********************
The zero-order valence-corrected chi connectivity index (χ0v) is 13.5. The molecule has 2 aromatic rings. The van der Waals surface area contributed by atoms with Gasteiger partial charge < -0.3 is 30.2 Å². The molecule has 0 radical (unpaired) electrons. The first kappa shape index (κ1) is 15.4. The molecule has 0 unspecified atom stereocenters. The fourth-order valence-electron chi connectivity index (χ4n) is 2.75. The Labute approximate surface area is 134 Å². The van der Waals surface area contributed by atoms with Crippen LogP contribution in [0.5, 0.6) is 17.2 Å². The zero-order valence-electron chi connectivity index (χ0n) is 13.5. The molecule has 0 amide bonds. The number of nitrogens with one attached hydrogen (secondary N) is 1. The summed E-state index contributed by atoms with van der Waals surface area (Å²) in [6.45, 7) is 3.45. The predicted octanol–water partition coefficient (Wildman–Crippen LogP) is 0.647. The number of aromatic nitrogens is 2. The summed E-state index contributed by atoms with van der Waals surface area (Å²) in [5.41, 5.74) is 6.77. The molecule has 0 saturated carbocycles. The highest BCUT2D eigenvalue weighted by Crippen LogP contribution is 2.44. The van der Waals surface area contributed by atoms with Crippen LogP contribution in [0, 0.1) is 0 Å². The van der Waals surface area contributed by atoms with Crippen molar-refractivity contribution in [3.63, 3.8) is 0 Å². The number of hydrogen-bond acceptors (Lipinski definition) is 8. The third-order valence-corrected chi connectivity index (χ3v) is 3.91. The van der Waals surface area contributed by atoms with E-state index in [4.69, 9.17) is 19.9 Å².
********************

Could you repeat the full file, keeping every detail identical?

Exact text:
The zero-order valence-corrected chi connectivity index (χ0v) is 13.5. The molecule has 2 aromatic rings. The van der Waals surface area contributed by atoms with Gasteiger partial charge < -0.3 is 30.2 Å². The molecule has 0 radical (unpaired) electrons. The first kappa shape index (κ1) is 15.4. The molecule has 0 unspecified atom stereocenters. The fourth-order valence-electron chi connectivity index (χ4n) is 2.75. The Labute approximate surface area is 134 Å². The van der Waals surface area contributed by atoms with Crippen LogP contribution in [0.5, 0.6) is 17.2 Å². The zero-order valence-electron chi connectivity index (χ0n) is 13.5. The molecule has 0 amide bonds. The number of nitrogens with one attached hydrogen (secondary N) is 1. The summed E-state index contributed by atoms with van der Waals surface area (Å²) in [6.45, 7) is 3.45. The predicted octanol–water partition coefficient (Wildman–Crippen LogP) is 0.647. The number of aromatic nitrogens is 2. The summed E-state index contributed by atoms with van der Waals surface area (Å²) in [5.41, 5.74) is 6.77. The molecule has 0 saturated carbocycles. The highest BCUT2D eigenvalue weighted by Crippen LogP contribution is 2.44. The van der Waals surface area contributed by atoms with Crippen LogP contribution in [0, 0.1) is 0 Å². The van der Waals surface area contributed by atoms with Crippen molar-refractivity contribution in [3.63, 3.8) is 0 Å². The number of hydrogen-bond acceptors (Lipinski definition) is 8. The third-order valence-corrected chi connectivity index (χ3v) is 3.91. The van der Waals surface area contributed by atoms with E-state index in [4.69, 9.17) is 19.9 Å².